Omg I can’t
I want this on my blog again
This…is the greatest story ever told
they also went to the louvre together to, like, check out the dicks on statues for comparison just to calm scott the fuck down.
(i can just picture them, scott being his usual neurotic self, and ernest just like, ‘give me strength. are you fucking kidding me? i nearly died in the war. i have a fucking medal of bravery. and we’re looking at cocks together. gatsby can only take you so far, my friend. you better write another goddamn masterpiece soon.’)
“Suddenly, as though in a dream, this apparition, this double apparition, approached me. The two most beautiful people in the world were floating toward me, smiling. It was as if they were angelic visitors. I thought to myself, ‘If there is anything I can do to keep them as beautiful as they are, I will do it.’” — Gilbert Seldes
The heavenly paired turned out to be the Fitzgeralds. That was how they struck people. There have been dozens of memoirs written wherein one catches glimpses of Scott and Zelda sleeping like children in each others arms at a party; Zelda necking young men because she liked the shapes of their noses or the cut of their dinner jackets; Scott drinking and radiating his sunny charm. Everyone wanted to meet them, to have them for dinner guests, to attend their parties, and to invite them to their openings. The youthful handsomeness of the Fitzgeralds, their incandescent vitality were qualities they possessed jointly and effortlessly. Hearst’s International ran a full page photograph of Scott and Zelda that was picked up by newspapers and magazines throughout the country. They were the apotheosis of the twenties: The F. Scott Fitzgeralds: Scott sitting behind Zelda, leaning slightly forward, his right hand casually holding her fingers, both of them pouting a little, dramatically; Zelda in a dress trimmed with white fur, wearing a long strand of pearls, with her hair parted uncharacteristically in the middle and falling back from her brow in deeply marcelled waves. Zelda, who rarely photographed well, and did not wear jewelry, not even her wedding ring, was always to refer to this portrait as her “Elizabeth Arden Face.”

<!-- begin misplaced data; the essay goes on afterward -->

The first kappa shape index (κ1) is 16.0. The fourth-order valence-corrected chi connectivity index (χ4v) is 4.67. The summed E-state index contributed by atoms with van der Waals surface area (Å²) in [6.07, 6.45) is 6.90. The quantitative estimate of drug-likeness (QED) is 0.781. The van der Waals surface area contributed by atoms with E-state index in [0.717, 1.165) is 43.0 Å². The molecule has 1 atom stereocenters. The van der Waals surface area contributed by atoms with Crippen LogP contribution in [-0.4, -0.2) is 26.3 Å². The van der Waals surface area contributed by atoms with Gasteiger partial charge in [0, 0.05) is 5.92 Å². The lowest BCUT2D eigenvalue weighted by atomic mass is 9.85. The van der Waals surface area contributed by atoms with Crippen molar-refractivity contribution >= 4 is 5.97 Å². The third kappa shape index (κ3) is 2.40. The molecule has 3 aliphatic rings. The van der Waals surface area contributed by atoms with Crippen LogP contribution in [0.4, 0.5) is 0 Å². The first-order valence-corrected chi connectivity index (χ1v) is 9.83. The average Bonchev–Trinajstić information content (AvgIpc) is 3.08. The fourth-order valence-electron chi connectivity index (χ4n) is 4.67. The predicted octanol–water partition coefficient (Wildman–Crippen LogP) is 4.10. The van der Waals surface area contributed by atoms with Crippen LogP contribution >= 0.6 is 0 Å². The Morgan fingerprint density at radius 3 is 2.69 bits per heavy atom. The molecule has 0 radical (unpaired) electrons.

He took out a pile of shirts and began throwing them, one by one, before us, shirts of sheer linen and thick silk and fine flannel, which lost their folds as they fell and covered the table in many-colored disarray. While we admired he brought more and the soft rich heap mounted higher — shirts with stripes and scrolls and plaids in coral and apple-green and lavender and faint orange, and monograms of Indian blue. Suddenly, with a strained sound, Daisy bent her head into the shirts and began to cry stormily.
“They’re such beautiful shirts,” she sobbed, her voice muffled in the thick folds. “It makes me sad because I’ve never seen such — such beautiful shirts before.”
“Who wants to go to town?” demanded Daisy insistently. Gatsby’s eyes floated toward her. “Ah,” she cried, “you look so cool.”
Their eyes met, and they stared together at each other, alone in space. With an effort she glanced down at the table.
“You always look so cool,” she repeated.
She had told him that she loved him, and Tom Buchanan saw. He was astounded. His mouth opened a little, and he looked at Gatsby, and then back at Daisy as if he had just recognized her as some one he knew a long time ago.
—The Great Gatsby, F. Scott Fitzgerald
Francis Scott Key Fitzgerald (b. 24 September, 1896)
— Ernest Hemingway to F. Scott Fitzgerald — 1 July 1925 (via pulsifers)